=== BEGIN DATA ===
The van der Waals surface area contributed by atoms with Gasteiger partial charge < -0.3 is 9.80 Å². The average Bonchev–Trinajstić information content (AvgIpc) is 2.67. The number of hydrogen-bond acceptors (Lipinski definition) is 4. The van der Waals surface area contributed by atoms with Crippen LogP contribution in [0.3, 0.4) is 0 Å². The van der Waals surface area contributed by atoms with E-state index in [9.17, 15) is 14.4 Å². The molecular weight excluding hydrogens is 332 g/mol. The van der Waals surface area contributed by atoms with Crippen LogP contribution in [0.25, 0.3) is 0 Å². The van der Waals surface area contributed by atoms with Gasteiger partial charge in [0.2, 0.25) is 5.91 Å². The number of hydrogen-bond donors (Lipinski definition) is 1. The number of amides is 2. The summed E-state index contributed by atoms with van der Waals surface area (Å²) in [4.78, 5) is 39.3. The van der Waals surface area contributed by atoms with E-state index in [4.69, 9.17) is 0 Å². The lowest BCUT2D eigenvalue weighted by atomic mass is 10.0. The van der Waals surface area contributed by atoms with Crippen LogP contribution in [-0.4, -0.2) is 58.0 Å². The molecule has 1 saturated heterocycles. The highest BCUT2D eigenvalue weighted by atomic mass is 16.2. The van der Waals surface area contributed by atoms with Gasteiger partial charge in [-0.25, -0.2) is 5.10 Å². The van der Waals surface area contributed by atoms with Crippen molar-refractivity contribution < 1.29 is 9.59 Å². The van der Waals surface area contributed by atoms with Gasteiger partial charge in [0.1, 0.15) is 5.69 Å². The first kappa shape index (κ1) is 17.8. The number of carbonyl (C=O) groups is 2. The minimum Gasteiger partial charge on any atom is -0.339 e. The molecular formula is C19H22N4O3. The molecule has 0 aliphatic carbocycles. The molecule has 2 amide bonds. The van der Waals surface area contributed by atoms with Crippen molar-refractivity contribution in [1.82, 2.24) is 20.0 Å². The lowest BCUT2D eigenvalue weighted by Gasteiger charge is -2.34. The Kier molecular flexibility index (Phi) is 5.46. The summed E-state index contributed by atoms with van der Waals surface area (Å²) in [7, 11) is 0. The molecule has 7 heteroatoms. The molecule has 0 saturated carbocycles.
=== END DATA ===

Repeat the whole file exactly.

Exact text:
The van der Waals surface area contributed by atoms with Gasteiger partial charge < -0.3 is 9.80 Å². The average Bonchev–Trinajstić information content (AvgIpc) is 2.67. The number of hydrogen-bond acceptors (Lipinski definition) is 4. The van der Waals surface area contributed by atoms with Crippen LogP contribution in [0.3, 0.4) is 0 Å². The van der Waals surface area contributed by atoms with E-state index in [9.17, 15) is 14.4 Å². The molecular weight excluding hydrogens is 332 g/mol. The van der Waals surface area contributed by atoms with Crippen LogP contribution in [0.25, 0.3) is 0 Å². The van der Waals surface area contributed by atoms with Gasteiger partial charge in [0.2, 0.25) is 5.91 Å². The number of hydrogen-bond donors (Lipinski definition) is 1. The number of amides is 2. The summed E-state index contributed by atoms with van der Waals surface area (Å²) in [4.78, 5) is 39.3. The van der Waals surface area contributed by atoms with E-state index in [4.69, 9.17) is 0 Å². The lowest BCUT2D eigenvalue weighted by atomic mass is 10.0. The van der Waals surface area contributed by atoms with Crippen LogP contribution in [-0.4, -0.2) is 58.0 Å². The molecule has 1 saturated heterocycles. The highest BCUT2D eigenvalue weighted by atomic mass is 16.2. The van der Waals surface area contributed by atoms with Gasteiger partial charge in [-0.25, -0.2) is 5.10 Å². The van der Waals surface area contributed by atoms with Crippen molar-refractivity contribution < 1.29 is 9.59 Å². The van der Waals surface area contributed by atoms with Gasteiger partial charge in [0.1, 0.15) is 5.69 Å². The first kappa shape index (κ1) is 17.8. The number of carbonyl (C=O) groups is 2. The minimum Gasteiger partial charge on any atom is -0.339 e. The molecular formula is C19H22N4O3. The molecule has 0 aliphatic carbocycles. The molecule has 2 amide bonds. The van der Waals surface area contributed by atoms with Crippen molar-refractivity contribution in [1.82, 2.24) is 20.0 Å². The lowest BCUT2D eigenvalue weighted by Gasteiger charge is -2.34. The Kier molecular flexibility index (Phi) is 5.46. The summed E-state index contributed by atoms with van der Waals surface area (Å²) in [7, 11) is 0. The molecule has 7 heteroatoms. The molecule has 0 saturated carbocycles.